duur bai;Thaa ;Gubaar-e miir us se
((ishq bin yih adab nahii;N aataa

1) the dust-cloud of Mir settled/'sat' far from her
2) without passion, this courtesy/discipline/urbanity does not come [to people]



adab : Discipline, training; deportment; good breeding; good manners, politeness, courtesy, urbanity; etiquette; polite literature'. (Platts p.31)

S. R. Faruqi:



In the present verse, an additional excellence is that after we've turned to dust, the resulting dust-cloud that wanders around in the whole world also shows respect for the beloved. With regard to 'dust-cloud', 'to sit' [bai;Thnaa] is very fine, because a dust-cloud wanders here and there, and then settles; this stopping and settling is called 'to sit'.

In life Mir always used to sit far from her; the process of becoming dust he's interpreted as a kind of education, that in this way we learned this courtesy [adab]; the one who has not loved is not able to have vouchsafed to him this kind of preservation of respect.

This theme he has composed a number of times]; from the second divan [{858,10}]:

turbat se hamaarii nah u;Thii gard bhii ai miir
jii se ga))e lekin nah kiyaa tark-e adab ham

[from the grave even our dust did not arise, oh Mir
we departed from ourself, but did not renounce courtesy]

From the third divan [{1174,5}]:

duur kyaa us se jo bai;The hai ;Gubaar apnaa duur
paas us :taur ke bhii ((ishq ke aadaab me;N hai;N

[it's not as if we are far from her, if our dust-cloud has settled afar!
there is respect/'nearness' of even/also that kind, in the courtesy of passion]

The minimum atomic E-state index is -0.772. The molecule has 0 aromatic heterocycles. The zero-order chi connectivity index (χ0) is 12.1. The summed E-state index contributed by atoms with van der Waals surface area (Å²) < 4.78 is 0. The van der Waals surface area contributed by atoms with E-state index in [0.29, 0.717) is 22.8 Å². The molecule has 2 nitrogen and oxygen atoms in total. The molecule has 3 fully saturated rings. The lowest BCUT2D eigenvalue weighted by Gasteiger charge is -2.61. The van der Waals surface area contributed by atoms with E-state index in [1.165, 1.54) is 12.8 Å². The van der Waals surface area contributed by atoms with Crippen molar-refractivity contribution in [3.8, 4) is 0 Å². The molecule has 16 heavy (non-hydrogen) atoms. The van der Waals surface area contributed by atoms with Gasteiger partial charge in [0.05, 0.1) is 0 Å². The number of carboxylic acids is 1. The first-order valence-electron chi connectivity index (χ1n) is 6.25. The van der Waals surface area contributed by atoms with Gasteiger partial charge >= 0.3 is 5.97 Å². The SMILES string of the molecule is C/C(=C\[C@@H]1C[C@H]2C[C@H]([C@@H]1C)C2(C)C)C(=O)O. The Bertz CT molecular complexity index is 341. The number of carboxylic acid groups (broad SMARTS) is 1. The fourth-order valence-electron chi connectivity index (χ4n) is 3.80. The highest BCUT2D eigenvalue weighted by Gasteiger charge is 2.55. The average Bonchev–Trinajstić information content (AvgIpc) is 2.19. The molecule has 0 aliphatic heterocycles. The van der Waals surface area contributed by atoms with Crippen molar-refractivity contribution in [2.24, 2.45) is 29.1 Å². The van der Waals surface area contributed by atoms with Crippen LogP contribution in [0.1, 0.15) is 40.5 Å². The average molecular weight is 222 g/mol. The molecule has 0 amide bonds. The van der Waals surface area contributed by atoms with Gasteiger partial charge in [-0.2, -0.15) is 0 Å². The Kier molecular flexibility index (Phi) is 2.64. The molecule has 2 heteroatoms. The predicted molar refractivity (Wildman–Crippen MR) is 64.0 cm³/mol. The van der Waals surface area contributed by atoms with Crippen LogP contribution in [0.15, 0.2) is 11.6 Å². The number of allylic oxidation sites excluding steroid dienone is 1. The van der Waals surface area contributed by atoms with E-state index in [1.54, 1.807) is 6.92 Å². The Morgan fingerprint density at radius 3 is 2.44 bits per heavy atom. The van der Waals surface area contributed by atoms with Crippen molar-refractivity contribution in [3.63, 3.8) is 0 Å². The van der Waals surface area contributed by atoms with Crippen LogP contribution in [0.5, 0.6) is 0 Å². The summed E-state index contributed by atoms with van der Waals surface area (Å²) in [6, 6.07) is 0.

From the fifth divan [{1667,3}]:

paas us kaa ba((d-e marg hai aadaab ((ishq ke
bai;Thaa hai miir ;xaak se u;Th kar ;Gubaar alag

[respect for her after death is the courtesy of passion
Mir, the dust-cloud, having arisen from the dirt/dust, has settled apart]

From the fifth divan [{1688,3}]:

uftaadagii par bhii nah chhuvaa daaman unho;N kaa
kotaahii nah kii dil-rubo;N ke ham ne adab me;N

[even when weakness came, we didn't touch her garment-hem
we didn't fall short in the courtesy due to heart-stealers]







SRF points to the enjoyable idiomatic wordplay about the dust 'sitting' when it settles.

The use of adab creates in the verse a distinct sense of pride. The speaker is pluming himself not just on his respect in a general way, but on his elaborately, provocatively, exquisitely sustained show of courtesy. Only passion, not just good breeding, can sustain such discipline beyond the grave. Might he not be hoping, even now, that it would have some effect? And yet, a display that consists of keeping away, holding aloof, not putting oneself forward-- can such a display have much chance of even being noticed (much less appreciated)?

Note for meter fans: Metrically speaking, there doesn't have to be an izafat after ;Gubaar ; a reading without the izafat would turn the 'Mir' into a simple (and possibly self-directed?) vocative. There would be a small gain in generality (the observation would then be that of a bystander, and could apply to any dead lover's dust-cloud), but the price would be a big loss in vividness-- we would no longer recognize the particular dust-cloud of as that of 'Mir' himself, and would thus lose the touching, naive-seeming air of personal pride.